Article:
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Comment Re:iPhone to iPhone app? (Score 1) 174

There's a company called Macroplant that makes a product called iExplorer, which I'm pretty sure does exactly what you're wanting to do.

I have no formal affiliation with the company, but I've been using iExplorer for years to back up various stuff from my iDevices.

It even makes it really easy to copy game save data from one device to another, so if you want to give someone a boost with Angry Birds or some other non-cloud based game, you can copy your game data over.

IIRC someone even figured out which bits to hack in the original Plants Vs. Zombies to get various things. iExplorer made it super easy to grab the save file so you could tweak it.

Comment Re:Any woodworkers around? (Score 1) 44

Many of the common woods used in boating are full of natural oils that prevent water from penetrating. Teak, cypress, and cedar are among those. I didn't RTFA (or would it be WTFV? whatever), so I don't know what they made theirs out of.

Of course, the natural oils only act as an inhibitor, and if the wood spends any amount of time in the water, it'll still need maintenance. Clear finishes look pretty, but need loads more work than a good paint or epoxy coating.

Comment Re:Yeah, it figures. (Score 1) 206

I wish I had some mod points for this.

Citizens Insurance was paying out something like 6-7 times their premium income (like $180 million to $25 million) just on sinkhole claims.

If the reforms hadn't been implemented, the entire property insurance industry in Florida would have collapsed.

And all insurers in Florida are required to cover true sinkholes (now called "Catastrophic Ground Collapse"). It's just that there has to be more evidence than a few cracks in drywall/driveway to legitimize the claim.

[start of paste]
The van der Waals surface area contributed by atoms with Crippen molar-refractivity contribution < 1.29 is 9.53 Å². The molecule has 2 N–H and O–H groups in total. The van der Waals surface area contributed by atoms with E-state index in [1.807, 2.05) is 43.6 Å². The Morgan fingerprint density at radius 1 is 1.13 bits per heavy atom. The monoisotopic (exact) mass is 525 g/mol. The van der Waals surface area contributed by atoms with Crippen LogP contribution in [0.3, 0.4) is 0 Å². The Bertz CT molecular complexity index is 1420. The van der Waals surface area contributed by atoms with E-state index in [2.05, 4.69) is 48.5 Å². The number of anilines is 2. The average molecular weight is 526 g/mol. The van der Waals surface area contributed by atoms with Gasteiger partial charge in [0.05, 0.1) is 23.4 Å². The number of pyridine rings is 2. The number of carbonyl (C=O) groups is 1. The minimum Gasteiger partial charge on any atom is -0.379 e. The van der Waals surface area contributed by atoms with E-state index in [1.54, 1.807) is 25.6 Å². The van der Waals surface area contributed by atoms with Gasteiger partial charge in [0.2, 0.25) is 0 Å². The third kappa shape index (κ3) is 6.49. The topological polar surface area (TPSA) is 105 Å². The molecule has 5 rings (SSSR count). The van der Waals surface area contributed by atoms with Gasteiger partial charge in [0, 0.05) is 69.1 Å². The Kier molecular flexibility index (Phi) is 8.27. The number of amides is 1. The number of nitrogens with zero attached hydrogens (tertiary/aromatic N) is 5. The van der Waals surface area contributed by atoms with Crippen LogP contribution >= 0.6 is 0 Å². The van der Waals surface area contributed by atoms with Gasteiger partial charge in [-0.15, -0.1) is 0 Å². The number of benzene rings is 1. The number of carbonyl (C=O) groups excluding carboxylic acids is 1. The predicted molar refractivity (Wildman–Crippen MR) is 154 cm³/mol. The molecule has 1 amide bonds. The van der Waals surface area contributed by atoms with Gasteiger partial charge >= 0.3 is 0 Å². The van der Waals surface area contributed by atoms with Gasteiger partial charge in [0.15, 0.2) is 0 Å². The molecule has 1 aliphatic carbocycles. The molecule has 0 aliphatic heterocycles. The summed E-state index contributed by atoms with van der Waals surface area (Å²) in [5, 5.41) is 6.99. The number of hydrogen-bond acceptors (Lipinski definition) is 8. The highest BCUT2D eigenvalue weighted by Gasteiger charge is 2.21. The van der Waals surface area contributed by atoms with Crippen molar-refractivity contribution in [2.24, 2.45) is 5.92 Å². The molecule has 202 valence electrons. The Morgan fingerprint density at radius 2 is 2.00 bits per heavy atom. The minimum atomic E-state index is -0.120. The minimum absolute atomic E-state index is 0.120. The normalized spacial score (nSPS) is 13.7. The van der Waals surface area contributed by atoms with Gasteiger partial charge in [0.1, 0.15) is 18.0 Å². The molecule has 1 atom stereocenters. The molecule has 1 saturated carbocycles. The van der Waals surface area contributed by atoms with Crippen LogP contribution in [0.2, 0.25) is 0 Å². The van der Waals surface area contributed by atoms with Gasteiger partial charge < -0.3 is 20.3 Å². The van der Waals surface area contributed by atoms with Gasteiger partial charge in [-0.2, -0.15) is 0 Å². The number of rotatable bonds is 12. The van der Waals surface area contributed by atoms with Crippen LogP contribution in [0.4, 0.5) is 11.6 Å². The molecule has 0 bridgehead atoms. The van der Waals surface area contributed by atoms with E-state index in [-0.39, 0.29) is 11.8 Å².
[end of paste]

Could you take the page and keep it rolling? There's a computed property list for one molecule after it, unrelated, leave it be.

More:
Comment Re:Can't America get its acts together ? (Score 1) 1059

This kind of thinking drives me nuts.

I've known some very intelligent people screw this up (even one in training to be an actuary!), so I'm going to make this post here so I can refer back to it in the future.

US income taxes are marginal, not flat.

I'm going to make it simple here.
Tax rates for this example are 25% for income up to $99,999 and 33% for income above $100,000.

So if Judy is making $99,999 annually, and then is offered a 1.5% one time raise for exceptional performance on a successful project. That's a pay increase of $1,499.99, taking her to a total income of $101,498.99. Before her raise, her tax burden is 25% of $99,999, or $24,999.75.
After her raise, her total tax burden is 25% of $99,999 (or $24,999.75) and 33% of $1,499.99, or $495.00, for a grand total of $25,494.75.

So a 1.5% raise does the following:
-Raises her top income tax bracket from the 25% bracket to the 33% bracket
-Raises her tax burden by around $500 on $1,500
-Nets her roughly $1,000 more in income.

Tell me a good reason why anyone would turn down a raise of that nature, even if it bumped them into the next bracket up.

You're only taxed on the amount of money that falls within the bracket for that tax.

Otherwise, a $0.01 raise could result in a net pay cut of thousands of dollars, and no one would accept that.

Comment Re:Who's buying? (Score 1) 260

I happily pay to keep extra 3rd parts ads out of the applications I use regularly.

Also, if you're of the kind of user that has no qualms about copying a friend's movie/music/book library, then I wouldn't expect you to be terribly enthusiastic about paying for apps unless there was an extremely compelling reason.

For me, I prefer to pay for the things I use and enjoy. I committed to being above-board with my personal media choices back when the first lawsuits first started coming out way back when.

I'll still media shift and break DRM to consume my media as I want to, but I'll at least do what I feel is the right thing by starting out with a legitimate copy.

"Summit meetings tend to be like panda matings. The expectations are always high, and the results usually disappointing." -- Robert Orben